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A Currency Crises Model That Works: A Payments Disequilibrium Approach

  • Ekniti Nitithanprapas

    (Finance Ministry of Thailand)

  • Thomas D. Willett

    (Claremont McKenna College and Claremont Graduate University)

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    The rash of international financial crises in the 1990s have stimulated great interest in models to predict crises and explain the patterns of contagion that follow crisis. In both of these respects analysis of the Asian crisis has proven to be quite controversial. While some economists have argued that the Thai crises should have been quite predictable based on the similarities between Thailand’s situation and that of the Mexican crisis two years prior, see, for example, Salvatore (1999), other economists have argued that the Thai crisis was not predictable on the basis of the then available research, see, for example, Furman and Stiglitz (1998). Likewise some leading economists have argued that the pattern of contagion following the Thai crisis cannot be explained by rational economic models.1 As a consequence they point to self-fulfilling and/or destabilizing speculation, rather than economic fundamental as the primary causes of the Thai crisis and subsequent international financial contagion.

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    Paper provided by Claremont Colleges in its series Claremont Colleges Working Papers with number 2000-25.

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    Handle: RePEc:clm:clmeco:2000-25
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    1. Graciela Laura Kaminsky, 1997. "Leading Indicators of Currency Crises," IMF Working Papers 97/79, International Monetary Fund.
    2. Barry Eichengreen, Andrew K. Rose, and Charles Wyplosz., 1995. "Speculative Attacks on Pegged Exchange Rates: An Empirical Exploration with Special Reference to the European Monetary System," Center for International and Development Economics Research (CIDER) Working Papers C95-046, University of California at Berkeley.
    3. Girton, Lance & Roper, Don, 1977. "A Monetary Model of Exchange Market Pressure Applied to the Postwar Canadian Experience," American Economic Review, American Economic Association, vol. 67(4), pages 537-48, September.
    4. Wolfgang HÄRDLE & J. MARRON & L. YANG, 1996. "Discussion," SFB 373 Discussion Papers 1996,65, Humboldt University of Berlin, Interdisciplinary Research Project 373: Quantification and Simulation of Economic Processes.
    5. Frankel, Jeffrey A. & Rose, Andrew K., 1996. "Currency crashes in emerging markets: An empirical treatment," Journal of International Economics, Elsevier, vol. 41(3-4), pages 351-366, November.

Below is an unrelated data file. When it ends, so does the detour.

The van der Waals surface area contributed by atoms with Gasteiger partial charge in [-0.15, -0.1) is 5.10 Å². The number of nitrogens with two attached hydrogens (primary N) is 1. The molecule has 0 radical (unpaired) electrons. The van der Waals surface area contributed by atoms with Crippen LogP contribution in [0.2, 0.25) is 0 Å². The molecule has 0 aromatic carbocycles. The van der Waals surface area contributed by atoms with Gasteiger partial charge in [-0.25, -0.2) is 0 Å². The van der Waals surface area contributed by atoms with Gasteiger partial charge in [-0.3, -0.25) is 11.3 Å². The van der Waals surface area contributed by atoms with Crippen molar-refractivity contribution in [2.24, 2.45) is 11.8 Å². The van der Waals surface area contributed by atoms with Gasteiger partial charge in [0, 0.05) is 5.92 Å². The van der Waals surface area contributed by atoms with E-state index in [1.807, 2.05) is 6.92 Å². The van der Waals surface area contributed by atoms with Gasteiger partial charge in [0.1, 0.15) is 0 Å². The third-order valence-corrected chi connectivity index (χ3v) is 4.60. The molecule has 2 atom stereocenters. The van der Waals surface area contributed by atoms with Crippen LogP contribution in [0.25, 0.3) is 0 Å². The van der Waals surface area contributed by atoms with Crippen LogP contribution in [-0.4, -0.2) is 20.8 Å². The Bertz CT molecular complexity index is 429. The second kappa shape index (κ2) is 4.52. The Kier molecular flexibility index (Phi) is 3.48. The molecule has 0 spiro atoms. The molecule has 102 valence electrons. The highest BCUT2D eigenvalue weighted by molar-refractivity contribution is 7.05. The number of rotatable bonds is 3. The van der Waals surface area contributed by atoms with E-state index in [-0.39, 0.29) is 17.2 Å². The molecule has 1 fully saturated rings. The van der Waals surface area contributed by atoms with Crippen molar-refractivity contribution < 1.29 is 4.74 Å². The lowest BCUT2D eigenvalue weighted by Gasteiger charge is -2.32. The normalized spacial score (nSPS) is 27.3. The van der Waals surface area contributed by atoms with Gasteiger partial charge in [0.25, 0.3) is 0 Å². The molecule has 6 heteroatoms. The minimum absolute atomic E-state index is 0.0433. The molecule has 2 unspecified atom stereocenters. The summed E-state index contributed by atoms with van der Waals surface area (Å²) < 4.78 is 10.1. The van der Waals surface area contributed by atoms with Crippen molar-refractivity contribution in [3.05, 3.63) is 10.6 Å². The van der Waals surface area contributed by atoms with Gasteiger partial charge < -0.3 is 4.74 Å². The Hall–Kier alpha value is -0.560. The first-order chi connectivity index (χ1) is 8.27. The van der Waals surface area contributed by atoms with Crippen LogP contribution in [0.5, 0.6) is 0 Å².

6. Carmen M. Reinhart & Graciela L. Kaminsky, 1999. "The Twin Crises: The Causes of Banking and Balance-of-Payments Problems," American Economic Review, American Economic Association, vol. 89(3), pages 473-500, June.
    7. Michael P. Dooley & Eduardo Fernandez-Arias & Kenneth M. Kletzer, 1994. "Recent Private Capital Inflows to Developing Countries: Is the Debt Crisis History?," NBER Working Papers 4792, National Bureau of Economic Research, Inc.
    8. Stanley Fischer, 1999. "On the Need for an International Lender of Last Resort," Journal of Economic Perspectives, American Economic Association, vol. 13(4), pages 85-104, Fall.
    9. Catherine A. Pattillo & Andrew Berg, 1998. "Are Currency Crises Predictable? A Test," IMF Working Papers 98/154, International Monetary Fund.
    10. Barry Eichengreen & Andrew K. Rose & Charles Wyplosz, 1996. "Contagious Currency Crises," NBER Working Papers 5681, National Bureau of Economic Research, Inc.
    11. Steven Radelet & Jeffrey D. Sachs, 1998. "The East Asian Financial Crisis: Diagnosis, Remedies, Prospects," Brookings Papers on Economic Activity, Economic Studies Program, The Brookings Institution, vol. 29(1), pages 1-90.
    12. Paul R. Masson, 1998. "Contagion: Monsoonal Effects, Spillovers, and Jumps Between Multiple Equilibria," IMF Working Papers 98/142, International Monetary Fund.
    13. Guillermo A. Calvo, 1996. "Capital flows and macroeconomic management: tequila lessons," Working Papers in Applied Economic Theory 96-02, Federal Reserve Bank of San Francisco.
    14. Aaron Tornell, 1999. "Common Fundamentals in the Tequila and Asian Crises," NBER Working Papers 7139, National Bureau of Economic Research, Inc.
    15. Salvatore, Dominick, 1999. "Could the Financial Crisis in East Asia Have Been Predicted?," Journal of Policy Modeling, Elsevier, vol. 21(3), pages 341-347, May.
    16. Rudger Dornbusch & Ilan Goldfajn & Rodrigo O. Valdés, 1995. "Currency Crises and Collapses," Brookings Papers on Economic Activity, Economic Studies Program, The Brookings Institution, vol. 26(2), pages 219-294.
    17. Jason Furman & Joseph E. Stiglitz, 1998. "Economic Crises: Evidence and Insights from East Asia," Brookings Papers on Economic Activity, Economic Studies Program, The Brookings Institution, vol. 29(2), pages 1-136.
    18. Dani Rodrik & Andres Velasco, 1999. "Short-Term Capital Flows," NBER Working Papers 7364, National Bureau of Economic Research, Inc.
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